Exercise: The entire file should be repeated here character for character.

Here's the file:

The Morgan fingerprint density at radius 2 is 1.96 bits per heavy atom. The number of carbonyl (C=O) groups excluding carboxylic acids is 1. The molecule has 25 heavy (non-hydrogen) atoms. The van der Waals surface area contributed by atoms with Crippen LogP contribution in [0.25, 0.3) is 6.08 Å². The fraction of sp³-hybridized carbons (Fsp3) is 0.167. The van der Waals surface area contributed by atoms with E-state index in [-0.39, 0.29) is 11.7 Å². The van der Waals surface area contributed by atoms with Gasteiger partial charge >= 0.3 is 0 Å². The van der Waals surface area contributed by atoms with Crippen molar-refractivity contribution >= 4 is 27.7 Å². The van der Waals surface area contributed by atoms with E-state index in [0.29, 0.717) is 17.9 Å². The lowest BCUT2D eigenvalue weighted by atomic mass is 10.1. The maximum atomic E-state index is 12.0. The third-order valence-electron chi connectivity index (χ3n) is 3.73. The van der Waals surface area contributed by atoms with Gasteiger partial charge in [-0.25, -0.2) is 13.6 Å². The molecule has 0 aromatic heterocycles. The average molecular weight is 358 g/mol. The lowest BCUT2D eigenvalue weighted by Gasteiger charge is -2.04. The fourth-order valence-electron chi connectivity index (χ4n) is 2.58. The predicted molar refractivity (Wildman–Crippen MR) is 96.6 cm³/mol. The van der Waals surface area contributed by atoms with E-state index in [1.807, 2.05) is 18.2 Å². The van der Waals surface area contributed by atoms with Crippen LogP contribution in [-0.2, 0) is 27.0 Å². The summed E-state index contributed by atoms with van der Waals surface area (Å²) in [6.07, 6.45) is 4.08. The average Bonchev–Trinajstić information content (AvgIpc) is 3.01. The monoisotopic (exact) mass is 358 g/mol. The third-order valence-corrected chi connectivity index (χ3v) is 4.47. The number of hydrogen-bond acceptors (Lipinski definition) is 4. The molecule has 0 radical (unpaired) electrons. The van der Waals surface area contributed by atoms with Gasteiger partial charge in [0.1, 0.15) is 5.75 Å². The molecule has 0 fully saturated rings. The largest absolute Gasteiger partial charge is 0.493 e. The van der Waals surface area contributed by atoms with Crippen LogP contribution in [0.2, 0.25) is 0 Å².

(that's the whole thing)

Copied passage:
The Morgan fingerprint density at radius 2 is 1.96 bits per heavy atom. The number of carbonyl (C=O) groups excluding carboxylic acids is 1. The molecule has 25 heavy (non-hydrogen) atoms. The van der Waals surface area contributed by atoms with Crippen LogP contribution in [0.25, 0.3) is 6.08 Å². The fraction of sp³-hybridized carbons (Fsp3) is 0.167. The van der Waals surface area contributed by atoms with E-state index in [-0.39, 0.29) is 11.7 Å². The van der Waals surface area contributed by atoms with Gasteiger partial charge >= 0.3 is 0 Å². The van der Waals surface area contributed by atoms with Crippen molar-refractivity contribution >= 4 is 27.7 Å². The van der Waals surface area contributed by atoms with E-state index in [0.29, 0.717) is 17.9 Å². The lowest BCUT2D eigenvalue weighted by atomic mass is 10.1. The maximum atomic E-state index is 12.0. The third-order valence-electron chi connectivity index (χ3n) is 3.73. The van der Waals surface area contributed by atoms with Gasteiger partial charge in [-0.25, -0.2) is 13.6 Å². The molecule has 0 aromatic heterocycles. The average molecular weight is 358 g/mol. The lowest BCUT2D eigenvalue weighted by Gasteiger charge is -2.04. The fourth-order valence-electron chi connectivity index (χ4n) is 2.58. The predicted molar refractivity (Wildman–Crippen MR) is 96.6 cm³/mol. The van der Waals surface area contributed by atoms with E-state index in [1.807, 2.05) is 18.2 Å². The van der Waals surface area contributed by atoms with Crippen LogP contribution in [-0.2, 0) is 27.0 Å². The summed E-state index contributed by atoms with van der Waals surface area (Å²) in [6.07, 6.45) is 4.08. The average Bonchev–Trinajstić information content (AvgIpc) is 3.01. The monoisotopic (exact) mass is 358 g/mol. The third-order valence-corrected chi connectivity index (χ3v) is 4.47. The number of hydrogen-bond acceptors (Lipinski definition) is 4. The molecule has 0 radical (unpaired) electrons. The van der Waals surface area contributed by atoms with Gasteiger partial charge in [0.1, 0.15) is 5.75 Å². The molecule has 0 fully saturated rings. The largest absolute Gasteiger partial charge is 0.493 e. The van der Waals surface area contributed by atoms with Crippen LogP contribution in [0.2, 0.25) is 0 Å².